Previous research has suggested that judgment calls (i.e., methodological choices made in the process of conducting a meta-analysis) have a strong influence on meta-analytic findings and question their robustness. However, prior research applies case study comparison or reanalysis of a few meta-analyses with a focus on a few selected judgment calls. These studies neglect the fact that different judgment calls are related to each other and simultaneously influence the outcomes of a meta-analysis, and that meta-analytic findings can vary due to non-judgment call differences between meta-analyses (e.g., variations of effects over time). The current study analyzes the influence of 13 judgment calls in 176 meta-analyses in marketing research by applying a multivariate, multilevel meta-meta-analysis. The analysis considers simultaneous influences from different judgment calls on meta-analytic effect sizes and controls for alternative explanations based on non-judgment call differences between meta-analyses. The findings suggest that judgment calls have only a minor influence on meta-analytic findings, whereas non-judgment call differences between meta-analyses are more likely to explain differences in meta-analytic findings. The findings support the robustness of meta-analytic results and conclusions.

  16. On the function of redfronted lemur's close calls.

    PubMed

    Pflüger, Femke J; Fichtel, Claudia

    2012-09-01

    In order to maintain group cohesion, many social mammals and birds regularly produce close calls. In some primate species, close calls appear to have a dual function: calls addressed at a broad class of targets serve to maintain group cohesion, whereas the same calls directed at a specific target serve to regulate subsequent social interactions. Redfronted lemurs (Eulemur rufifrons) produce different types of close calls: grunts, long grunts, hoos and meows. In order to study the function of these calls, we conducted focal observations and vocal recordings from eight adult males and females out of four social groups in Kirindy Forest, Western Madagascar. Redfronted lemurs produce long grunts, hoos and meows at relatively low rates during foraging, resting or group movements, respectively. Grunts were given most often and more or less constantly during foraging and traveling. Calling rate increased when the risk of separation increased and may thus promote group cohesion. Grunts given during approaches of other group members resulted more often in friendly interactions than approaches that were not accompanied by a grunt. Thus, redfronted lemurs produce specific but also generic contact calls, whereas the latter calls have a dual function that varies depending on the addressed audience: they act as an auditory beacon to maintain group cohesion and serve as signals of benign intent to avoid costly conflicts and facilitating social interactions.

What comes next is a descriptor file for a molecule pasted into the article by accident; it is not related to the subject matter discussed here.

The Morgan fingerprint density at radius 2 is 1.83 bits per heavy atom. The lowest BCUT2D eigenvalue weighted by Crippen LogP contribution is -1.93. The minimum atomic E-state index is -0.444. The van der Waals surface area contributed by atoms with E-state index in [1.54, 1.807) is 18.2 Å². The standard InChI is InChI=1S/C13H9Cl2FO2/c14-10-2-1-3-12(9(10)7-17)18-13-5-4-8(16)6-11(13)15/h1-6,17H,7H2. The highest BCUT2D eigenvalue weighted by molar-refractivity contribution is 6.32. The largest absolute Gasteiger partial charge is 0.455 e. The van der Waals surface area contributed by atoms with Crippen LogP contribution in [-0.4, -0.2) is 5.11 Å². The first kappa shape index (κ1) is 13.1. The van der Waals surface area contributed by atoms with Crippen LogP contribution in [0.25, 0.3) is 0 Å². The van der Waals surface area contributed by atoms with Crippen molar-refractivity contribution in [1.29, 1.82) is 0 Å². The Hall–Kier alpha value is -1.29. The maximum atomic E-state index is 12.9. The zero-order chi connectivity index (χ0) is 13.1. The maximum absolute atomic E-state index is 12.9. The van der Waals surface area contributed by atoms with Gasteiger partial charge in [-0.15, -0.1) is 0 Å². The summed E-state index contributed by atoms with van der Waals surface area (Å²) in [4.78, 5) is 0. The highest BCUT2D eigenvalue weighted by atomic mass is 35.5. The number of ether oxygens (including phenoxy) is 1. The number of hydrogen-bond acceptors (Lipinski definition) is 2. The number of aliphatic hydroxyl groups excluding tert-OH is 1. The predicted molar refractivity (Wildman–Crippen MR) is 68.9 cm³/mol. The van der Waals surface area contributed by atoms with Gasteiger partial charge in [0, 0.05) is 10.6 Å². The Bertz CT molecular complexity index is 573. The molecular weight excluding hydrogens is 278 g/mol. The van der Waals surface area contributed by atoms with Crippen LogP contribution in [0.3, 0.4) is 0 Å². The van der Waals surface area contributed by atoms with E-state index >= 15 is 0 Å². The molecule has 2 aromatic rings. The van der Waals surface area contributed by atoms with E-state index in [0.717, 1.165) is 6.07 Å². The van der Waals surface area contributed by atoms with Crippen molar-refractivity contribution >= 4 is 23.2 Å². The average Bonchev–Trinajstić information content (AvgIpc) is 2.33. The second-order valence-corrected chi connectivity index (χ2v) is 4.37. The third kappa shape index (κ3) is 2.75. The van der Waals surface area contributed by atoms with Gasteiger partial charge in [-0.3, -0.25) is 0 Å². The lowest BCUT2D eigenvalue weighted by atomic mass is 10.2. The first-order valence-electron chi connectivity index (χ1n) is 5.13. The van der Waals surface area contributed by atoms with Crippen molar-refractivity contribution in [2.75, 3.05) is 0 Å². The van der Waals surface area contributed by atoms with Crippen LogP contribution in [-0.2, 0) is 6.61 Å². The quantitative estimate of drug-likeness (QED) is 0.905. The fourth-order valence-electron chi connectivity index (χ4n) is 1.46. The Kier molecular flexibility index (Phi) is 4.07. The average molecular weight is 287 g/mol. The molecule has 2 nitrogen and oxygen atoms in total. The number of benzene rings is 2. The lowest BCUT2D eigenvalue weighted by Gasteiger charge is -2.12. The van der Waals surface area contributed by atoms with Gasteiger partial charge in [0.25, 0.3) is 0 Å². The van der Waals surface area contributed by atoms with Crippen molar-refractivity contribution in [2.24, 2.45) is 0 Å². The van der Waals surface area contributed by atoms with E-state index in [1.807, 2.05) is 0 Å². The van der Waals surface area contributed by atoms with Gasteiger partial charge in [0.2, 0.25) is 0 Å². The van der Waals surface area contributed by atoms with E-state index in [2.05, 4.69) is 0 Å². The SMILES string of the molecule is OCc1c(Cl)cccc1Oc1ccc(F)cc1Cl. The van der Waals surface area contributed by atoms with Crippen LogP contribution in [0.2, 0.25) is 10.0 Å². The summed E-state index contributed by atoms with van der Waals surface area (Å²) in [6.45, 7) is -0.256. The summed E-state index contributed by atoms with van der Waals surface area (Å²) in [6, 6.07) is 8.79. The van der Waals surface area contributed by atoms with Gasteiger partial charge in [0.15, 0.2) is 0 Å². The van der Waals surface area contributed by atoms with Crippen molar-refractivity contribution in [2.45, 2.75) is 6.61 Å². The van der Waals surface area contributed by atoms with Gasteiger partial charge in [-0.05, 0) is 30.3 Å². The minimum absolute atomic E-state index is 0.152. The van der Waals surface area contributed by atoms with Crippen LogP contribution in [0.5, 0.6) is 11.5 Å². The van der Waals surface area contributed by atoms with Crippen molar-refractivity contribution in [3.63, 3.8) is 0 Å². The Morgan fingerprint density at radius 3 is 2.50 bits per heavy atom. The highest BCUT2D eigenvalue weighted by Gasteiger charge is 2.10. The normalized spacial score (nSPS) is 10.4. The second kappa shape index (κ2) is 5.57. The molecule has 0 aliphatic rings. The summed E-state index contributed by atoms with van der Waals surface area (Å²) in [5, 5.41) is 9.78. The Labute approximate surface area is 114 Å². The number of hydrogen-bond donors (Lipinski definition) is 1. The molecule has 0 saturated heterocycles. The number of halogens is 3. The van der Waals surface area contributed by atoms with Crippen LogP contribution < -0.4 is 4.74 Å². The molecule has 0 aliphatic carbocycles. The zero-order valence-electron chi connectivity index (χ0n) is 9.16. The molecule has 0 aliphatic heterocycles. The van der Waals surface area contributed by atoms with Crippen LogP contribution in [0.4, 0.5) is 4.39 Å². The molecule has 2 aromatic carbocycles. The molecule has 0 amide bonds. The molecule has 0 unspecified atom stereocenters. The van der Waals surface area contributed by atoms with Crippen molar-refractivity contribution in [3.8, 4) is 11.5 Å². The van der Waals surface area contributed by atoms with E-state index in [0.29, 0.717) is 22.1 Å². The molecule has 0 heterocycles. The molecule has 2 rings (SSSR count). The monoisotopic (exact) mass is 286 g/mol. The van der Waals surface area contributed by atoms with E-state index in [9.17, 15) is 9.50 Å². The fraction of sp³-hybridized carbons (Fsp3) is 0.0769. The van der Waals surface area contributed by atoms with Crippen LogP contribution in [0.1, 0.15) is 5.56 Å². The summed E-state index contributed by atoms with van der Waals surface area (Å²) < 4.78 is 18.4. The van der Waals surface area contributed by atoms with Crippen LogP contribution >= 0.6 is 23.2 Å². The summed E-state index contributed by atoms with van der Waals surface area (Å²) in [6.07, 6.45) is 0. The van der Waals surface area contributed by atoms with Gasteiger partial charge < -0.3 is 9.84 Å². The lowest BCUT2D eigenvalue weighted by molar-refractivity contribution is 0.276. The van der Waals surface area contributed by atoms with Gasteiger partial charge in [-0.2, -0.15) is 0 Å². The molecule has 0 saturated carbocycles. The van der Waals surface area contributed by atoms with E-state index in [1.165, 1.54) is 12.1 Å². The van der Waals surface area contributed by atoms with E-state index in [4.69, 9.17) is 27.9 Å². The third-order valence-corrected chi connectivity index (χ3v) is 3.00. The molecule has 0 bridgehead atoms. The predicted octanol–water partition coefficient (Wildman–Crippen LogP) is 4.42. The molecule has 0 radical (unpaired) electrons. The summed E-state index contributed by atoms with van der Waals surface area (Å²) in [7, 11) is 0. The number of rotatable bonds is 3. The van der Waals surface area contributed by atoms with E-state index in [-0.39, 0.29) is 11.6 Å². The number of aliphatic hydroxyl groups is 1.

17. 50 CFR 510.4 - Calling of meetings.

    Code of Federal Regulations, 2014 CFR

    2014-10-01

    ... 50 Wildlife and Fisheries 11 2014-10-01 2014-10-01 false Calling of meetings. 510.4 Section 510.4 Wildlife and Fisheries MARINE MAMMAL COMMISSION IMPLEMENTATION OF THE FEDERAL ADVISORY COMMITTEE ACT § 510.4 Calling of meetings. (a) No committee shall hold any meeting except with the advance approval...

  18. 50 CFR 510.4 - Calling of meetings.

    Code of Federal Regulations, 2013 CFR

    2013-10-01

    ... 50 Wildlife and Fisheries 11 2013-10-01 2013-10-01 false Calling of meetings. 510.4 Section 510.4 Wildlife and Fisheries MARINE MAMMAL COMMISSION IMPLEMENTATION OF THE FEDERAL ADVISORY COMMITTEE ACT § 510.4 Calling of meetings. (a) No committee shall hold any meeting except with the advance approval...

  19. 50 CFR 510.4 - Calling of meetings.

    Code of Federal Regulations, 2012 CFR

    2012-10-01

    ... 50 Wildlife and Fisheries 11 2012-10-01 2012-10-01 false Calling of meetings. 510.4 Section 510.4 Wildlife and Fisheries MARINE MAMMAL COMMISSION IMPLEMENTATION OF THE FEDERAL ADVISORY COMMITTEE ACT § 510.4 Calling of meetings. (a) No committee shall hold any meeting except with the advance approval...

  20. 47 CFR 10.510 - Call preemption prohibition.

    Code of Federal Regulations, 2013 CFR

    2013-10-01

    ... 47 Telecommunication 1 2013-10-01 2013-10-01 false Call preemption prohibition. 10.510 Section 10.510 Telecommunication FEDERAL COMMUNICATIONS COMMISSION GENERAL WIRELESS EMERGENCY ALERTS Equipment Requirements § 10.510 Call preemption prohibition. Devices marketed for public use under part 10 must...

  1. 47 CFR 10.510 - Call preemption prohibition.

    Code of Federal Regulations, 2014 CFR

    2014-10-01

    ... 47 Telecommunication 1 2014-10-01 2014-10-01 false Call preemption prohibition. 10.510 Section 10.510 Telecommunication FEDERAL COMMUNICATIONS COMMISSION GENERAL WIRELESS EMERGENCY ALERTS Equipment Requirements § 10.510 Call preemption prohibition. Devices marketed for public use under part 10 must...

  2. 50 CFR 510.4 - Calling of meetings.

    Code of Federal Regulations, 2010 CFR

    2010-10-01